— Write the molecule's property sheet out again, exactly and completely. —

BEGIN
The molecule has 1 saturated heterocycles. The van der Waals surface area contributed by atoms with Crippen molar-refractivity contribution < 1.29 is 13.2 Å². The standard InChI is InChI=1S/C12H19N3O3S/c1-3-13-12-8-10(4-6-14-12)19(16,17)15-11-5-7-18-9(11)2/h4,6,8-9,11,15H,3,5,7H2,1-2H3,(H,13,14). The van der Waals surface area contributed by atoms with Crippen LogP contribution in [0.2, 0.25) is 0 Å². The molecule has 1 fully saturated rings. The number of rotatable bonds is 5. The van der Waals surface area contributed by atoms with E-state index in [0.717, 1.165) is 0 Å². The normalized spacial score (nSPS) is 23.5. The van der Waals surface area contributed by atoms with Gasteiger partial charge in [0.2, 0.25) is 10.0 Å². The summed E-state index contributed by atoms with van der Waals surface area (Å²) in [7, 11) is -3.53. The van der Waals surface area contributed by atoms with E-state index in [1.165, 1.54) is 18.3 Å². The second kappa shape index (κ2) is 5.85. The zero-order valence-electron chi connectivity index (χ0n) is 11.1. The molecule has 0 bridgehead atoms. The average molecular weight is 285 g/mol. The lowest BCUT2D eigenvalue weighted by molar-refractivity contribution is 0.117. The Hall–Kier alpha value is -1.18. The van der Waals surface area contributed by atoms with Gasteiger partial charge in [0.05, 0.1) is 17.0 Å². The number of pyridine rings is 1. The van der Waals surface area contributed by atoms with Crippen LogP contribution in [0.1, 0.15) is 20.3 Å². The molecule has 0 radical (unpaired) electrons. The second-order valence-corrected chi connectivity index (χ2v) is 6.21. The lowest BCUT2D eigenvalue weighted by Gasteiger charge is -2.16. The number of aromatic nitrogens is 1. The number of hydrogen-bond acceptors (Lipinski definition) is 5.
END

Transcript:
The molecule has 1 saturated heterocycles. The van der Waals surface area contributed by atoms with Crippen molar-refractivity contribution < 1.29 is 13.2 Å². The standard InChI is InChI=1S/C12H19N3O3S/c1-3-13-12-8-10(4-6-14-12)19(16,17)15-11-5-7-18-9(11)2/h4,6,8-9,11,15H,3,5,7H2,1-2H3,(H,13,14). The van der Waals surface area contributed by atoms with Crippen LogP contribution in [0.2, 0.25) is 0 Å². The molecule has 1 fully saturated rings. The number of rotatable bonds is 5. The van der Waals surface area contributed by atoms with E-state index in [0.717, 1.165) is 0 Å². The normalized spacial score (nSPS) is 23.5. The van der Waals surface area contributed by atoms with Gasteiger partial charge in [0.2, 0.25) is 10.0 Å². The summed E-state index contributed by atoms with van der Waals surface area (Å²) in [7, 11) is -3.53. The van der Waals surface area contributed by atoms with E-state index in [1.165, 1.54) is 18.3 Å². The second kappa shape index (κ2) is 5.85. The zero-order valence-electron chi connectivity index (χ0n) is 11.1. The molecule has 0 bridgehead atoms. The average molecular weight is 285 g/mol. The lowest BCUT2D eigenvalue weighted by molar-refractivity contribution is 0.117. The Hall–Kier alpha value is -1.18. The van der Waals surface area contributed by atoms with Gasteiger partial charge in [0.05, 0.1) is 17.0 Å². The number of pyridine rings is 1. The van der Waals surface area contributed by atoms with Crippen LogP contribution in [0.1, 0.15) is 20.3 Å². The molecule has 0 radical (unpaired) electrons. The second-order valence-corrected chi connectivity index (χ2v) is 6.21. The lowest BCUT2D eigenvalue weighted by Gasteiger charge is -2.16. The number of aromatic nitrogens is 1. The number of hydrogen-bond acceptors (Lipinski definition) is 5.